A Lawyer’s Guide to IPOs [PODCAST]
I recently had the opportunity to sit down with host, Renee Karibi-Whyte, to discuss initial public offerings (IPOs). 2016 was a lackluster year for IPOs, with approximately 102 filed by US and foreign issuers that raised more than $16.6 billion. This is down from 2015, which had 153 IPOs that raised more than $23.9 billion, as well as 2014, where there were 254 IPOs that raised more than $73.3 billion.
In the episode entitled “A Lawyer’s Guide to IPOs,” I explored what IPOs are, the role that attorneys play in establishing them, and where the IPO market is headed in 2017. Below are some takeaways from the conversation.
Many companies are increasingly issuing dual class share structures. In order for the founders of companies to maintain a controlling stake in their organizations, many are adopting dual class share structures—which means the class of shares held by the founders comes with more votes than the publicly-held class of shares.
It’s unclear what effect the new administration will have on the IPO market. The Obama administration enacted a number of laws that were designed to lift undue regulatory burdens on IPOS and to encourage smaller businesses to go public. While the new administration has made pro-business statements that have generated enthusiasm and a lot of excitement in the business community, it remains to be seen what the new regulatory landscape will look like and what effects this new landscape will have on the IPO market.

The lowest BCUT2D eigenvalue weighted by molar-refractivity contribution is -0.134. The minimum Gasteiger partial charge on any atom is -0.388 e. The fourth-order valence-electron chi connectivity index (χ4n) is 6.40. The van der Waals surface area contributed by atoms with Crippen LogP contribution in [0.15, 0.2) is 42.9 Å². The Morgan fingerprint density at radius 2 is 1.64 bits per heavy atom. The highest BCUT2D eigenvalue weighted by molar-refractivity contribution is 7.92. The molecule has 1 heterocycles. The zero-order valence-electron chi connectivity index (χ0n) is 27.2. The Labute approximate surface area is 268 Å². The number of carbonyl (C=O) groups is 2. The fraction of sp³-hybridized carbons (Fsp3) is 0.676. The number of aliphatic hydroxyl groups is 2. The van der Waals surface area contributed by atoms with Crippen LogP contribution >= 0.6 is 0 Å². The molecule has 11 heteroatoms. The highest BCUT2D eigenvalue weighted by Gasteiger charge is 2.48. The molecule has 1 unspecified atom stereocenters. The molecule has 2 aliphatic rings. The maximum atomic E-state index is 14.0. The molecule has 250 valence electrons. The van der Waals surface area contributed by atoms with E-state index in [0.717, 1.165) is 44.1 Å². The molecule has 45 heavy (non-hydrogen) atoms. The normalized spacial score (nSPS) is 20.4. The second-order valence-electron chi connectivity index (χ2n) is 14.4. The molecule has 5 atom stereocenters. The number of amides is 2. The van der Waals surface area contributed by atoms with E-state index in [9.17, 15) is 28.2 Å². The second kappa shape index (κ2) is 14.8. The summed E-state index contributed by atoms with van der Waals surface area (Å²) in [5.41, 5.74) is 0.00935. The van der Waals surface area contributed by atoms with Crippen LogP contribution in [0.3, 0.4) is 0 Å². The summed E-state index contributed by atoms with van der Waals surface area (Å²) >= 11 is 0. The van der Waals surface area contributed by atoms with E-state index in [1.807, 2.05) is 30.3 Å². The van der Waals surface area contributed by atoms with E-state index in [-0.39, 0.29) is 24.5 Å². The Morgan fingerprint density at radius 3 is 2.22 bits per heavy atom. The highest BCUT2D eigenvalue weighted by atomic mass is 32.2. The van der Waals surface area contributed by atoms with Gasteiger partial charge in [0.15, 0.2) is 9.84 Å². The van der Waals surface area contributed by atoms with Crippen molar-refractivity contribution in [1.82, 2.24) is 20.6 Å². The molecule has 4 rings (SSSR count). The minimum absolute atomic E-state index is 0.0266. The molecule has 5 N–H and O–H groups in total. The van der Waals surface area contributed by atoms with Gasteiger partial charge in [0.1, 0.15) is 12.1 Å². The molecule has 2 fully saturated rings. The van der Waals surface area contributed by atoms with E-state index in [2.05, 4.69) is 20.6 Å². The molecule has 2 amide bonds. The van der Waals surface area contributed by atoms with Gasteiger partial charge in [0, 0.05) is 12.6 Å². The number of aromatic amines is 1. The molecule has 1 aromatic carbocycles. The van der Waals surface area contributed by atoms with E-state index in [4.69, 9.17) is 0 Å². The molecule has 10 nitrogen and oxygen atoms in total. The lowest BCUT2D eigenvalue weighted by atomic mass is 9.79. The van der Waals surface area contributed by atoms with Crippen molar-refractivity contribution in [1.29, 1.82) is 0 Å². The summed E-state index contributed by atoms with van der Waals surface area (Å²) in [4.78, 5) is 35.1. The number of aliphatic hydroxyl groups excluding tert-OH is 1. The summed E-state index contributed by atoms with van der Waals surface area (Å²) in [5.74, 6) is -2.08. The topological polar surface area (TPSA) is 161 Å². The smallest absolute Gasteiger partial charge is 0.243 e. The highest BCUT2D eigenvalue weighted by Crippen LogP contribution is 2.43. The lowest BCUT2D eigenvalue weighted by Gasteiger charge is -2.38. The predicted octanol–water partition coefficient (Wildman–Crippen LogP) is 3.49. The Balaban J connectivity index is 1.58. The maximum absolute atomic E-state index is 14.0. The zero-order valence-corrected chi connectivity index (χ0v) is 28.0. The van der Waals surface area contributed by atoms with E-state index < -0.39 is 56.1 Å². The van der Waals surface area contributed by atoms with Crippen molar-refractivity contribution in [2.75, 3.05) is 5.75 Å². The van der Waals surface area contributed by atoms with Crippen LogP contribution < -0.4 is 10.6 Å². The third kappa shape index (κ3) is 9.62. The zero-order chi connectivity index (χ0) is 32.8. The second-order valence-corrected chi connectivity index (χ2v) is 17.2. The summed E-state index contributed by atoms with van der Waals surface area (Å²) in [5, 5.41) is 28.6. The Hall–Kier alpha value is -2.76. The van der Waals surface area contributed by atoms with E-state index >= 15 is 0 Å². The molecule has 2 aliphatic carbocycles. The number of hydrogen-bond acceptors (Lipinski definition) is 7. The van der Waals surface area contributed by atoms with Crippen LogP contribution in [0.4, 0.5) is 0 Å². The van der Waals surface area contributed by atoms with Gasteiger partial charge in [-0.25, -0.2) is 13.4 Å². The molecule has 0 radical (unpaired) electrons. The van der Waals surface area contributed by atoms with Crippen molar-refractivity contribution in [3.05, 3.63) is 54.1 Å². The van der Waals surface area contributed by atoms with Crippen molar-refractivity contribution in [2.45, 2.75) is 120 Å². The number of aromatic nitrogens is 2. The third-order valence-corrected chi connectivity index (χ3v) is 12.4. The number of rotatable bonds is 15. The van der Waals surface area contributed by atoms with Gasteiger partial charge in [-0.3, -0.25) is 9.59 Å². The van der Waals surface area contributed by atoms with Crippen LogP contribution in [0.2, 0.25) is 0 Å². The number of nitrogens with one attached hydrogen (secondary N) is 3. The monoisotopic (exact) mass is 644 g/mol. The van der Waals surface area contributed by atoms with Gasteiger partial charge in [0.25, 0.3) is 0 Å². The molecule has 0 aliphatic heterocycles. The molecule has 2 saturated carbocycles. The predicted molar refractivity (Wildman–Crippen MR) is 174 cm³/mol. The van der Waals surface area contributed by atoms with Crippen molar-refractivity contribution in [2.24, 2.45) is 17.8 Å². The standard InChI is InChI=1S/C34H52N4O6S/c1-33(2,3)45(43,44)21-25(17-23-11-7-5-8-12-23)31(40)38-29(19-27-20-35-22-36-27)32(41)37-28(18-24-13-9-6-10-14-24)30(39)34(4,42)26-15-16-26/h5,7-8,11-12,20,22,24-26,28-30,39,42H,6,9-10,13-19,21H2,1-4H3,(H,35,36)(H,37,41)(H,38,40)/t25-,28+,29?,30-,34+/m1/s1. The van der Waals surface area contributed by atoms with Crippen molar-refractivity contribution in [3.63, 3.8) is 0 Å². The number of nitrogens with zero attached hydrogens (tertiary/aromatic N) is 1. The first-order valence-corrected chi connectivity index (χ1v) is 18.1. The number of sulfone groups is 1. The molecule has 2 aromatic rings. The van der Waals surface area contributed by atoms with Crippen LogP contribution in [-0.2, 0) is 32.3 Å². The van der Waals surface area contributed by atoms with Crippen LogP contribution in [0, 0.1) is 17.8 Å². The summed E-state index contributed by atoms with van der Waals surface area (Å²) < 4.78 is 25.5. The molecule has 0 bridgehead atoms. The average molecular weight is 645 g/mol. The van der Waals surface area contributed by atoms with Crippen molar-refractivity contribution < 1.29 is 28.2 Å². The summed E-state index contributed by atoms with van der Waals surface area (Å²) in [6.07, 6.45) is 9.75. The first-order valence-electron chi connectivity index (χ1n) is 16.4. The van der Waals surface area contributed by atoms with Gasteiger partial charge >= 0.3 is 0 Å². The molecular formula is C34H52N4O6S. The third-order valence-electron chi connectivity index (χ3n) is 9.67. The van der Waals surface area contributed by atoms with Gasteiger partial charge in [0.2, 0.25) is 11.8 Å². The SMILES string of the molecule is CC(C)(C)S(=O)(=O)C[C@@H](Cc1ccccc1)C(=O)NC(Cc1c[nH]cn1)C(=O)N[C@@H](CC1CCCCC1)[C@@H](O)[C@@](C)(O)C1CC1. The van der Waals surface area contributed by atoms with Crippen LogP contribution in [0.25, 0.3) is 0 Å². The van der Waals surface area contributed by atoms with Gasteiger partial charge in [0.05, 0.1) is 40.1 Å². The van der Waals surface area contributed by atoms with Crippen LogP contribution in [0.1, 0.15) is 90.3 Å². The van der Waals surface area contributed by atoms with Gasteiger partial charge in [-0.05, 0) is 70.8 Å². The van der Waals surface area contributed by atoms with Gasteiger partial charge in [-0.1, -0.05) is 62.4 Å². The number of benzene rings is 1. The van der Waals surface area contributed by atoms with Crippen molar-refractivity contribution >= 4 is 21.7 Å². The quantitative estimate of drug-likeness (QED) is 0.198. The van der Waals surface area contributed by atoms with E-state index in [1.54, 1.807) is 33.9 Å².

For some companies, it makes more sense to remain private. As private equity and venture capital funds continue to raise and deploy large amounts of capital, many companies are opting to remain private. Ultimately, one of the main purposes of conducting an IPO is to raise capital, but if businesses can obtain the same amount of capital privately while avoiding the challenges associated with becoming a public company, they may never choose to become a public company.
Non-U.S. stock markets are becoming more attractive. When some foreign companies learn about the requirements of becoming public in the United States, they are often surprised at how onerous the process is here compared to their home jurisdictions. Because of this and the increasing popularity of non-U.S. securities exchanges, many foreign companies are choosing to list their securities in non-U.S. jurisdictions.